Make this Northern California city your base camp for exploring volcanic marvels, tranquil lakes, mysterious caverns, and shimmering waterfalls. From Redding, a city 160 miles north of Sacramento, turn your steering wheel in any direction and you’ll find an outdoor playground at every compass point. Here are five great destinations for scenic day trips from the city limits (most are less than an hour away).
Lassen Volcanic National Park
Lassen Volcanic National Park is one of the very few places in the world where you can see all four types of volcanoes (plug dome, shield, cinder cone, and strato). The park’s landscape is dominated by cone-shaped Lassen Peak, which erupted in a fiery fury from 1914 to 1917.
Get schooled in volcanology at the Loomis Museum near the park’s north entrance, then stroll around Bumpass Hell to see otherworldly hydrothermal marvels—16 acres of boiling springs, hissing steam vents, noisy fumaroles, and bubbling mud pots. If you’re feeling ambitious, hike to the top of Lassen Peak for a remarkable 360-degree view (bring plenty of water for the challenging five-mile round-trip).
Whiskeytown National Recreation Area
Drive west from Redding and dip your toes into Whiskeytown Lake’s warm, crystal-clear waters. The lake takes its name from the Gold Rush mining town that was inundated by the building of the 282-foot Whiskeytown Dam in 1963. This reservoir has the heart of a natural lake, however, providing more than 3,000 surface acres that are just right for swimming, sailing, kayaking, fishing, and windsurfing. Two marinas—Oak Bottom and Brandy Creek—offer boat and equipment rentals.
There’s more to explore beyond the lake. Hike 3.4 miles to see Whiskeytown Falls cascade down a 220-foot drop. Visit Tower House Historic District to see the El Dorado Mine ruins and an early settler’s 1852 home. Attend a ranger-led presentation on the region’s Gold Rush past or take part in gold-panning activities.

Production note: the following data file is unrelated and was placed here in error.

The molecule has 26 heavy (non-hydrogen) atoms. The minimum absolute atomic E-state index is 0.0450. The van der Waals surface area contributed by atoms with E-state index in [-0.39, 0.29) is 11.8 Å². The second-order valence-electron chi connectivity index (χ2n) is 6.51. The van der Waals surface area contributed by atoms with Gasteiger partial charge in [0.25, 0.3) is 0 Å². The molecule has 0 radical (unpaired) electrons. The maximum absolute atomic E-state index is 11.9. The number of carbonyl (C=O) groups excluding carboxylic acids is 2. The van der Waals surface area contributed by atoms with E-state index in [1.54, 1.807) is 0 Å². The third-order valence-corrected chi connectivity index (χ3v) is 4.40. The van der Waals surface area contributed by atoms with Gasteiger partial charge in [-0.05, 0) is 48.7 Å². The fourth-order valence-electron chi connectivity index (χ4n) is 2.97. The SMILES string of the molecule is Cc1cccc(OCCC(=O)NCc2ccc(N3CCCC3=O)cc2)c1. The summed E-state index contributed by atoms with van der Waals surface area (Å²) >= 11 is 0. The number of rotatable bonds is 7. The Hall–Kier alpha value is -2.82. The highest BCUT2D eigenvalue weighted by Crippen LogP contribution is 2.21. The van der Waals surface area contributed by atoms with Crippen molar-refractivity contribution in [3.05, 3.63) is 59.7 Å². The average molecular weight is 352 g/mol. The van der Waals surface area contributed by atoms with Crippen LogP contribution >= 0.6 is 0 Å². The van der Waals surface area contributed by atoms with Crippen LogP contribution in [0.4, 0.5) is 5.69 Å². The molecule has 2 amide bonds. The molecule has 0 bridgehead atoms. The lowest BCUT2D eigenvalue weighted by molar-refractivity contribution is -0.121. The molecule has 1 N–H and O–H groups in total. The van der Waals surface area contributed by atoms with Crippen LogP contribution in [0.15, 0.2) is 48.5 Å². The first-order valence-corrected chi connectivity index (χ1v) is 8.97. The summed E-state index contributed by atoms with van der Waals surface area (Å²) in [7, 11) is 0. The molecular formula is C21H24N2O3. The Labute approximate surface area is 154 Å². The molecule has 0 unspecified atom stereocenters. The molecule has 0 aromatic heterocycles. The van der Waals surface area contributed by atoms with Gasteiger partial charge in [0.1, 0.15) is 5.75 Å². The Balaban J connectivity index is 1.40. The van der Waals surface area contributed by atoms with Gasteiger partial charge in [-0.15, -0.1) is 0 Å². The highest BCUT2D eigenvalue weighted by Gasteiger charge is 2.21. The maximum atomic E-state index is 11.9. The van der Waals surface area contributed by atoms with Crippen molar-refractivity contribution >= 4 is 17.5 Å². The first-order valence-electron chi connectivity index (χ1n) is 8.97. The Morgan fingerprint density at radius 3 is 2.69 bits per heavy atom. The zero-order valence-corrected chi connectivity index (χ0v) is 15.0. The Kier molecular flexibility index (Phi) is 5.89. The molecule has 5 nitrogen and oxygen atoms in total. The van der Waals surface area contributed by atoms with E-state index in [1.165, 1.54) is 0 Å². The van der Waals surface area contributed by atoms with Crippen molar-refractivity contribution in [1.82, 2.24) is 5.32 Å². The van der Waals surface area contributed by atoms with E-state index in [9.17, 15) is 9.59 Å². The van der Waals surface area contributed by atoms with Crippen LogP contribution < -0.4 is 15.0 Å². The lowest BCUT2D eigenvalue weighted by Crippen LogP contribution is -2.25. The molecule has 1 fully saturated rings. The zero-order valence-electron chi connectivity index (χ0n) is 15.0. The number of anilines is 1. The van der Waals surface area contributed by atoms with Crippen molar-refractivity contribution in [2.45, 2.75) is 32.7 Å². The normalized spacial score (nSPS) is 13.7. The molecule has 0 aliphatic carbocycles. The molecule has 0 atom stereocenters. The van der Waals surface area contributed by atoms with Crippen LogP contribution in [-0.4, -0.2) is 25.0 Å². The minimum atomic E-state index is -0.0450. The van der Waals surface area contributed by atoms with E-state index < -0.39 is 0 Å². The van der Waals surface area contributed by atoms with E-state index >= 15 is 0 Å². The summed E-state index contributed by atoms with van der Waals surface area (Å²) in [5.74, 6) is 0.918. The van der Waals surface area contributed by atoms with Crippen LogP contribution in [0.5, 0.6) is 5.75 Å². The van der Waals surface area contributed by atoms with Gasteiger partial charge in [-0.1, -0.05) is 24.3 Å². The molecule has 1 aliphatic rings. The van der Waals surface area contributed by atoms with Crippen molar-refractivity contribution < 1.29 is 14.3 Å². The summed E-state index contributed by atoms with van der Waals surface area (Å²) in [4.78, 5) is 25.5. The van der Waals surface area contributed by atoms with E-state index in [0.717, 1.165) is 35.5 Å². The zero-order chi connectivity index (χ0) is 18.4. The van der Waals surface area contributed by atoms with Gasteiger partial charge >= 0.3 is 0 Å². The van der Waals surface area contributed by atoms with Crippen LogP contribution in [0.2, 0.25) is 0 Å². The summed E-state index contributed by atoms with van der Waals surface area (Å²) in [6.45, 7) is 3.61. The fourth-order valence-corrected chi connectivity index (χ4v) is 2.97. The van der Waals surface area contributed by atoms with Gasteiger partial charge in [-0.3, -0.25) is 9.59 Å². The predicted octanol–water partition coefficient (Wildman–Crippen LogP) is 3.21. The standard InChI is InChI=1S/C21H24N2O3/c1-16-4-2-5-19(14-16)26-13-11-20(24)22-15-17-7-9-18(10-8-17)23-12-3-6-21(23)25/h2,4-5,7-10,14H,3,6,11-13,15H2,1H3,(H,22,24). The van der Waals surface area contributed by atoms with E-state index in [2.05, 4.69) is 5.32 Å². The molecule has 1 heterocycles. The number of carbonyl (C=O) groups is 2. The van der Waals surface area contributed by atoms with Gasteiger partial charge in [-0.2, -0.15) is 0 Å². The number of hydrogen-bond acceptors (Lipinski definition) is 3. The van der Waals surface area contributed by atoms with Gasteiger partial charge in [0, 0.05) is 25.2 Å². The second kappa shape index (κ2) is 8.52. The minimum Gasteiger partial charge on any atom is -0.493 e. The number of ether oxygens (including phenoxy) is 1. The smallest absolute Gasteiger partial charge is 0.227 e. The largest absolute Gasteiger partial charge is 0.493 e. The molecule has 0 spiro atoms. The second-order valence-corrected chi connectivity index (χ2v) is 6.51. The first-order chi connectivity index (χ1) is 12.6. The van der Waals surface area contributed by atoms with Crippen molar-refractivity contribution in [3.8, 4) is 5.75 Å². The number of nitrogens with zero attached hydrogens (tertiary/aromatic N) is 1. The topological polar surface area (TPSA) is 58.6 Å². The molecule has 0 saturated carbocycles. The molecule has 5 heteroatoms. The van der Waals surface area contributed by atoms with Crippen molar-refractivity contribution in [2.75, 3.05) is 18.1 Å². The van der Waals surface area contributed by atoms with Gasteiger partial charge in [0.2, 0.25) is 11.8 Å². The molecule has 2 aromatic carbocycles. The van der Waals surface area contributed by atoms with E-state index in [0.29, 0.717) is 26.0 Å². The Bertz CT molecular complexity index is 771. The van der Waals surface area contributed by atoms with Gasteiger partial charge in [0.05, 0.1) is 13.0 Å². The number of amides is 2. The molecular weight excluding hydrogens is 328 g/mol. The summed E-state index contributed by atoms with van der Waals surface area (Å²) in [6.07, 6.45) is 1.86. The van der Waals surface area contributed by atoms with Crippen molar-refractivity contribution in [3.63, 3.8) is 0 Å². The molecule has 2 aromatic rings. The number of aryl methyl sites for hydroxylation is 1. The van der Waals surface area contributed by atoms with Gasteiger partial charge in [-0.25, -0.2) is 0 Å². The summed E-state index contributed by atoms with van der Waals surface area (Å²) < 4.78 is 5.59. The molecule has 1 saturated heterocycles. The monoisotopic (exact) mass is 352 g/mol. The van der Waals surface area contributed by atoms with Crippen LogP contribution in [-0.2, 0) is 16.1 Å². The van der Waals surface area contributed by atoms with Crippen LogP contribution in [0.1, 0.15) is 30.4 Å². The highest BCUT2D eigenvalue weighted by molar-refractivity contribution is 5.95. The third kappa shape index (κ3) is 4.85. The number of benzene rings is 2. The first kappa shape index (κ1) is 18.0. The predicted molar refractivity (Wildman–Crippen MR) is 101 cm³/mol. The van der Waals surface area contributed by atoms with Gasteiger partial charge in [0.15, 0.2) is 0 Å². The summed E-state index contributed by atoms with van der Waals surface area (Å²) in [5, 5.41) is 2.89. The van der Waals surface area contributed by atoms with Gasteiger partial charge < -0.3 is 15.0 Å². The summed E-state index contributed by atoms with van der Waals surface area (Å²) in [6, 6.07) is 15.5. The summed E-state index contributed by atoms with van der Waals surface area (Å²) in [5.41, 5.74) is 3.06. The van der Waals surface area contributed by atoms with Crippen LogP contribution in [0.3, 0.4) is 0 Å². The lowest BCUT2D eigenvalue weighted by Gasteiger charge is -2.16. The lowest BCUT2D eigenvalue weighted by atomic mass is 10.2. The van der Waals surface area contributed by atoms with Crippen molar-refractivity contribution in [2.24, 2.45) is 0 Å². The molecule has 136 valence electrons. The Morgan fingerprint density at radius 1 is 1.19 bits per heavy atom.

Lake Shasta Caverns
Twenty miles north of Redding lies the hidden world of Lake Shasta Caverns. Formed 250 million years ago, California’s largest underground limestone caverns are studded with crystals, multicolored fluted columns, and milky white flowstone deposits cascading in miniature waterfalls. These crystalline chambers are a perfect spot to cool off on a hot summer day—the temperature inside is a steady 58 degrees Fahrenheit. Sign up for a guided tour that includes a 10-minute catamaran cruise across Shasta Lake, a shuttle ride to the cavern entrance, and a 50-minute walk through one of the West’s most remarkable caves.
At 487 feet tall, the spillway at Shasta Dam is three times the height of Niagara Falls, creating both the world’s highest man-made waterfall and California’s largest reservoir, Shasta Lake. Campgrounds and hiking/mountain bike trails are located along the lake’s 370 miles of shoreline, but the best way to see the massive water body is to get out on a boat. Your chosen vessel might be anything from a single-person kayak to a zippy ski boat to a gargantuan houseboat that sleeps 20. The latter is surprisingly common as Shasta Lake is home to North America’s largest commercial houseboat fleet. Check out rental options at Bridge Bay or Shasta Marina at Packers Bay. (Even first-time boaters can pilot a houseboat after a short lesson.)
From Redding, McArthur-Burney Falls Memorial State Park is a bit farther afield (allow 75 minutes for the woodsy, winding drive), but it’s well worth the effort to see Burney Falls tumble and splash into a deep, crystal-blue pool. The 129-foot-tall waterfall is famous for its camera-ready beauty and dependable year-round flow. Fed by underground springs, the misty marvel gushes 100 million gallons of turquoise water at nearly the exact same rate every day. A short stroll leads to the waterfall’s base, where you’ll be mesmerized by its shimmery white veil cascading over dark basalt. Legend has it that President Teddy Roosevelt loved Burney Falls and called it “the eighth wonder of the world.”